His newly invented “sandwich”, the name for two slices of bread with meat in between, became one of the most popular meal inventions in the western world.
Now you probably won’t ever forget the story of who invented the sandwich. Or at least you’ll be much less likely to do so than if it had been presented in bullet points or another purely information-based form.
This happens because when we listen to (or watch) a story, our brains activate with many more areas lighting up than if we had just received hard information in bullet points.
Professor Uri Hasson and his team at Princeton University could prove that when a story is told both speaker and listener present similar answer patterns in the same regions of their brains.
He calls this “Neural Coupling”, and he says that it’s almost as if they were on the same wavelength.
Just by telling a story, he says, the speaker? could plant ideas, thoughts and emotions in the listener’s brain.
This is because the listener’s brain responds to stories as if they were actually happening to him or her.
Consequently, through metaphors, we can touch the other by using his/her personal experience.
The brain searches for references based on one’s own past experiences, shortcuts…and the brain loves shortcuts.
Stories can change our brain’s chemistry
Some years ago a neurochemical called Oxytocin was discovered, which seems to be key for our mind to think, among other things, that “it’s safe to get closer to what’s in front of me”.
It’s produced when we behave in a kind or trustworthy way, and it motivates cooperation with others.
It’s produced when we behave in a kind or trustable way and it motivates cooperation with others.
Recently, the Harvard neuroscientist Paul Zack wondered if he could hack the oxytocin system to motivate other people to cooperate between themselves.
To prove this, he tested whether a video rather than a face-to-face interaction narrative could make the brain produce oxytocin.
They could see and predict that those who had seen stories with characters were willing to make monetary donations to the charitable institutions related to the story.
Our senses and video
One of the key reasons why video is so powerful as a communication tool is that it contains a multi-sensorial message.
With video, we can transmit not only hard information or pure data but also emotions, stimulating more senses.
Even the sense of smell is starting to be evoked in Virtual Reality experimentations, increasing the impact of the experience.
What’s more, some companies are developing their own brand of perfume. This makes total sense, since smell the sense that most quickly connects with emotions and memory.
There is a huge advantage when we communicate with visual elements.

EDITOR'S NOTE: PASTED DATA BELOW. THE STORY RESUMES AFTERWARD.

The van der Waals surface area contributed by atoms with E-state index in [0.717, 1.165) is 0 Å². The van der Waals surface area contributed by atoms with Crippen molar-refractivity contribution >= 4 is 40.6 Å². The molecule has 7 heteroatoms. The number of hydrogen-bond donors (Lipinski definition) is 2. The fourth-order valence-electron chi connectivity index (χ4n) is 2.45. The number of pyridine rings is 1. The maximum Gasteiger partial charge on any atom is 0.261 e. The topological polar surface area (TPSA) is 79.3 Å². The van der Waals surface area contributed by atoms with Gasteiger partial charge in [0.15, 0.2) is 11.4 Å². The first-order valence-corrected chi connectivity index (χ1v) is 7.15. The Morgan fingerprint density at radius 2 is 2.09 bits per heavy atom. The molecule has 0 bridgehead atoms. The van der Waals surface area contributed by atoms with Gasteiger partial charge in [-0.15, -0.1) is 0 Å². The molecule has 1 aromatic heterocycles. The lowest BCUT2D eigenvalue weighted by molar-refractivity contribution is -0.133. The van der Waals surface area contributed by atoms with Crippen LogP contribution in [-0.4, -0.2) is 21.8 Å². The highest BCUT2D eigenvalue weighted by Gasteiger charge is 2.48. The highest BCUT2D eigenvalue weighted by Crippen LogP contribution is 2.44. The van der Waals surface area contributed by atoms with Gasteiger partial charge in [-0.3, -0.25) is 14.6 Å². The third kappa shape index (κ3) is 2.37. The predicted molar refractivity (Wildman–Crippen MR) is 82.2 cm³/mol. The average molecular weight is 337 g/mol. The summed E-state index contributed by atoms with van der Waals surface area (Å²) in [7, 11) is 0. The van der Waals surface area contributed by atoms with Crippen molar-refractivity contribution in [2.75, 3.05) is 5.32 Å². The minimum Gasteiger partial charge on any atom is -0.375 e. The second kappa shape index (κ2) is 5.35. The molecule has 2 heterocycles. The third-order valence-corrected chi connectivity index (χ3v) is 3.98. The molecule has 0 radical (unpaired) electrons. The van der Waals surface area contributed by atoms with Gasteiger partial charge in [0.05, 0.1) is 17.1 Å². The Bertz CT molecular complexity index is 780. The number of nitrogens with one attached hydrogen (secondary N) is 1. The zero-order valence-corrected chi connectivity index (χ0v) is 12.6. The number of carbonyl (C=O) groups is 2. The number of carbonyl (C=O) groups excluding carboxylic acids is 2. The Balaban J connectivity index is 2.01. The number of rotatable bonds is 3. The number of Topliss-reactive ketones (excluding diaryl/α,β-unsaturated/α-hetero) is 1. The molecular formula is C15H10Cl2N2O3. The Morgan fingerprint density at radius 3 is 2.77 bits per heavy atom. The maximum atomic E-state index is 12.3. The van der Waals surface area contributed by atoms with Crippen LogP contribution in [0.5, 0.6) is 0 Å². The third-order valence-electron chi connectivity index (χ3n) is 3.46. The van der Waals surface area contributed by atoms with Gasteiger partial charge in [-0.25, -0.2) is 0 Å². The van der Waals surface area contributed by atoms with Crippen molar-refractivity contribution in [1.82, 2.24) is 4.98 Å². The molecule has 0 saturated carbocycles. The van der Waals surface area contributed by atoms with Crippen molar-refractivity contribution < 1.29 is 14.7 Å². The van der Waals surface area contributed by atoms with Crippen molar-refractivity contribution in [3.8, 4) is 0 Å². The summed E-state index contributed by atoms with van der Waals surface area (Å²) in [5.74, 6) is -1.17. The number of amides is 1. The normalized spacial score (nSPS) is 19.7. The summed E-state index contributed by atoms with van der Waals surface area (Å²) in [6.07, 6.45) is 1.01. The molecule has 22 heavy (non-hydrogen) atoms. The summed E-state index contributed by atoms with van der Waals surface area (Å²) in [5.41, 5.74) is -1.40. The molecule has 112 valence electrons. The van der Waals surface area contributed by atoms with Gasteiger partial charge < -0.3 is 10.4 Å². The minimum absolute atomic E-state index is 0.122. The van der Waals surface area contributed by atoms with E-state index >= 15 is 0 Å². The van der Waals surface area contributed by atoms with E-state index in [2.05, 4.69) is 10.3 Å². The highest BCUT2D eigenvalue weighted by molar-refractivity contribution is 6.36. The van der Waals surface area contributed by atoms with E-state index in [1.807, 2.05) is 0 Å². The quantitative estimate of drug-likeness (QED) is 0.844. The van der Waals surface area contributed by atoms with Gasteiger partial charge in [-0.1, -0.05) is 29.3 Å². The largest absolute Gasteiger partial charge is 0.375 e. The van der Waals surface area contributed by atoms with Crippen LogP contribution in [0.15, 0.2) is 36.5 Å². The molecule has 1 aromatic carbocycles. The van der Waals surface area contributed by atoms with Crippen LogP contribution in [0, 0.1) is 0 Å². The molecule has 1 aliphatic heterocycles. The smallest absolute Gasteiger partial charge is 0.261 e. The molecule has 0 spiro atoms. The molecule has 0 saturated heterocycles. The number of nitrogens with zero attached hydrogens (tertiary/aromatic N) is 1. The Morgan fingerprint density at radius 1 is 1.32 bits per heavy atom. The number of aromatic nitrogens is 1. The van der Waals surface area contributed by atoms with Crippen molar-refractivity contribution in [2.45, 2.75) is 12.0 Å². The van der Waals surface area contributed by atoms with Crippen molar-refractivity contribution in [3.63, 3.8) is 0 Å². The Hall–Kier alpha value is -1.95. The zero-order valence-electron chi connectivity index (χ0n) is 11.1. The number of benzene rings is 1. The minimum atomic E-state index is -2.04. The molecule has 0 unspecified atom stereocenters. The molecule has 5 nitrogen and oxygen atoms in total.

70% of our sensory receptors are located in our eyes and 90% of the information sent to our brain is visual.
Images are processed by our brains 60 times faster than texts. So, I stopped saying “A picture is worth a thousand words” because “a picture is worth more than 60,000 words” ;p
Another interesting fact is that texts are stored in our short term memory while images go straight to our long term brain hard drives.
Finally, when we recognize objects like an image or a shape it’s because we’ve previously learned to distinguish it beginning in the first years of our lives.
If the brain knows an element, it’s much easier to see and identify it. Our brains love these kinds of shortcuts, using previously acquired information to come to conclusions more quickly.
For some reason, our brains associate certain colors with specific emotions.
For instance, some researchers show that looking at the color red, can turn you into a bull :P.
This graph shows a color categorization based on what common emotion each color transmits to people, and how brands use this information.
Sound also plays a very important part in our emotional stimulation.
If we listen to the famous music from the classic movie, “Shark”, we will know in advance that we are in trouble because the shark is coming. Something similar happens with the music played when Darth Vader appears.
So, we can narrate the things that are not on screen yet, which is another very powerful resource to enrich our videos.
The more brain sectors we stimulate, the better our video will perform.
Video keeps growing
Everyday we have new indicators of the continuous growth of video as an effective tool (you can read more about new (you can read more about new 2018 video trends here)
I hope this article gives you enough reasons to start testing new video marketing strategies to make your business grow.
Wideo Co-Founder & Head of UX/Design